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Anti-sandbox capabilities found in Dyre malware

Seculert research discovers that a new version of the financial malware Dyre is avoiding sandbox detection by counting the number of cores.

A new version of Dyre malware, which recently reemerged to plague financial institutions in the form of the Dyre Wolf campaign, is now employing anti-sandbox techniques to avoid security professionals and pose a more insidious threat to financial enterprises.

New research from cloud-based security firm Seculert revealed that Dyre is capable of bypassing sandboxes by checking the system for processor cores. If only one core is found, Dyre terminates instantly.

"Sandboxes, in order to save processing power, will only use one core," Seculert CTO Aviv Raff told SearchSecurity.com, adding that most modern systems use two or four cores. "This is a major difference between the virtualized environment and the real environment."

Raff and his team noticed that the Dyre strain only utilized one sandbox-evading method. Since this was not usually the case, Raff decided to analyze further.

"We first began by testing a number of non-commercial, publicly available sandboxes," Raff wrote in the Seculert blog. "When four in a row failed to successfully analyze the malware, we knew we were on to something."

The team tested commercially available sandboxes as well, which also failed. According to Raff, it is likely the cybercriminals did similar sandbox research before choosing that particular method as their only anti-sandboxing move.

This version of Dyre was also adapted to switch user agents, a technique not seen before for this particular malware, according to the Seculert report. Changing user agents lets Dyre evade signature-based systems.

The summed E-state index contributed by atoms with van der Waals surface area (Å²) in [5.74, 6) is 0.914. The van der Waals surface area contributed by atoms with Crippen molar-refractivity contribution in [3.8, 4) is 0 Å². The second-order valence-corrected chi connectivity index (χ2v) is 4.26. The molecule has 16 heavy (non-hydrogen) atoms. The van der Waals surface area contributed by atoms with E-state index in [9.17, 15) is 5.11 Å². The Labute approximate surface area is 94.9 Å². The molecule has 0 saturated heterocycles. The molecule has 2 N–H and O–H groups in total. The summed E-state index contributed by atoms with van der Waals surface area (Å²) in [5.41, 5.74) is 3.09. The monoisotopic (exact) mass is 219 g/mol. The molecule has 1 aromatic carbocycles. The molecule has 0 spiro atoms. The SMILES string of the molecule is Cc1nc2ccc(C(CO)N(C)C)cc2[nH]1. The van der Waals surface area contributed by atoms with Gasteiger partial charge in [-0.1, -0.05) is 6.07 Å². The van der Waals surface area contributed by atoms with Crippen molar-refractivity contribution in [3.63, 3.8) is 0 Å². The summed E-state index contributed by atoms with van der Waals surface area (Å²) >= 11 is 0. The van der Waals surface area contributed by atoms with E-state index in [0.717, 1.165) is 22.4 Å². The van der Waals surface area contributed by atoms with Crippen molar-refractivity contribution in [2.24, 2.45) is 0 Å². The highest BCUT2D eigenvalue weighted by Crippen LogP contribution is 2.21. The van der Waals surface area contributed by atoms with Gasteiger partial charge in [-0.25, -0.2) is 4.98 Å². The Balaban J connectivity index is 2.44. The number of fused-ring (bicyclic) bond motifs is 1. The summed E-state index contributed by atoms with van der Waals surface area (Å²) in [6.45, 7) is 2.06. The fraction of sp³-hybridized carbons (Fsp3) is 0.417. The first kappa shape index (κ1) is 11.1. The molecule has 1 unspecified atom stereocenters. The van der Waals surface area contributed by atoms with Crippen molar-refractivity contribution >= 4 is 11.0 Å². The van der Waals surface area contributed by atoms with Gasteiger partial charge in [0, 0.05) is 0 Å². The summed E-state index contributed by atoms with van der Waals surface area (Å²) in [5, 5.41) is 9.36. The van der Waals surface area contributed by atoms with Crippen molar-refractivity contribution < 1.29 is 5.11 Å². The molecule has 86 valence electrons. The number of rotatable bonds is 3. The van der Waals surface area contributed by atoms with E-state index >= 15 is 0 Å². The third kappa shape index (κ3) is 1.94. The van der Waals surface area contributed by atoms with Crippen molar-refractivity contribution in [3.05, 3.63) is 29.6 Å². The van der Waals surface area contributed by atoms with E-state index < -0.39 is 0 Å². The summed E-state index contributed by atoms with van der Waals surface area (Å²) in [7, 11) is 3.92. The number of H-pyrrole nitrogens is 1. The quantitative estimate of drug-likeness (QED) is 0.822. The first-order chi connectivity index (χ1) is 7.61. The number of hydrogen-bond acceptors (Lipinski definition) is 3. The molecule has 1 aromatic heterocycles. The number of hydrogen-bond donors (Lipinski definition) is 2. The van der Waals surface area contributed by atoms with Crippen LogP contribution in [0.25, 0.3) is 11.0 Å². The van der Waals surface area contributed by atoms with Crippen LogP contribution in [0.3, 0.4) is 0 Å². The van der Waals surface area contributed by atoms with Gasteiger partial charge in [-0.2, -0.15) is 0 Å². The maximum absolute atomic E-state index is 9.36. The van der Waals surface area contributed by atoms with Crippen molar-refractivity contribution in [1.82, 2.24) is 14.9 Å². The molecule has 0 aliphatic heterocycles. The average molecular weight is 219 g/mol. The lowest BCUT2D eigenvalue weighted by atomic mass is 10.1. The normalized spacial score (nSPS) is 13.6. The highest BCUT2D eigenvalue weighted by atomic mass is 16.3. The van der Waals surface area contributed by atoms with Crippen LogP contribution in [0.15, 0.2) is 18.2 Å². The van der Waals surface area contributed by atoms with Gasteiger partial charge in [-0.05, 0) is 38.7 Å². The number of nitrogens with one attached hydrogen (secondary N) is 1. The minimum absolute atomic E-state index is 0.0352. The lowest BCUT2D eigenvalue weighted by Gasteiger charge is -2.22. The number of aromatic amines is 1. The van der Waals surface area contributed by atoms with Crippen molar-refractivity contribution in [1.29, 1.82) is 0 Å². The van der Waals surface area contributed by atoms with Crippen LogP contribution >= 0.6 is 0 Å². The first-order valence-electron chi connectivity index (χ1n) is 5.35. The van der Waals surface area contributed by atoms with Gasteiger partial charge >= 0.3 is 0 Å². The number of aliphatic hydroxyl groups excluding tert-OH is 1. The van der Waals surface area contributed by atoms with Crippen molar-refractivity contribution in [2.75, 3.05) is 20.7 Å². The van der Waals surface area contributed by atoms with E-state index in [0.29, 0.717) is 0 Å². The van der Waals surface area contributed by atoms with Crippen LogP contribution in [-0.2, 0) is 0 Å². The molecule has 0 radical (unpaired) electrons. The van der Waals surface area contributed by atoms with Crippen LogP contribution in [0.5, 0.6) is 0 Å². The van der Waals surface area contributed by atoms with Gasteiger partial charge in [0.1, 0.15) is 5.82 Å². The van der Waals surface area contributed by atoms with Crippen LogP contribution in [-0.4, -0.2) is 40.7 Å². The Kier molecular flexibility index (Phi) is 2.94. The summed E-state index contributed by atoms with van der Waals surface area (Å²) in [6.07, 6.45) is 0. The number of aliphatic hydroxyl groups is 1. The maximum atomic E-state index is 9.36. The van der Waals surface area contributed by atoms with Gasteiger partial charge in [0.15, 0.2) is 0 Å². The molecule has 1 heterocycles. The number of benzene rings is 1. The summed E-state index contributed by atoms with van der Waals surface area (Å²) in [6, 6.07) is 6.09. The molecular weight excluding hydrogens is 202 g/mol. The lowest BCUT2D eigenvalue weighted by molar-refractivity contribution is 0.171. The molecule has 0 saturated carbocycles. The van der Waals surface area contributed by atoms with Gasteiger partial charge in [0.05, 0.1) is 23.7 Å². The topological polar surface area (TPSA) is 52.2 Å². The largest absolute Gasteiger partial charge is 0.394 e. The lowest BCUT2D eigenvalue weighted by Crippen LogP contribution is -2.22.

Last month, in a sophisticated malware campaign known as Dyre Wolf, the Dyre was paired with an Upatre dropper and social engineering techniques via phone to steal millions of dollars from banks. The cybercriminals behind Dyre Wolf were able to bypass multifactor authentication by masquerading as an official call center, tricking users into giving up their banking account credentials. Now, it seems, criminals are infecting victims with Dyre by bypassing the sandbox.

"The Dyre malware's success at evading sandboxes is just another example of why sandboxing, as a standalone, is an incomplete security approach," Raff wrote. "Rather the ability to detect evasive malware needs to include machine learning and the analysis of outbound traffic over time."

Raff also said that banks and financial services companies are no longer the only victims of the Dyre malware. "This group is not targeting just financial institutions," he said. "They're targeting everyone with data that they can monetize."

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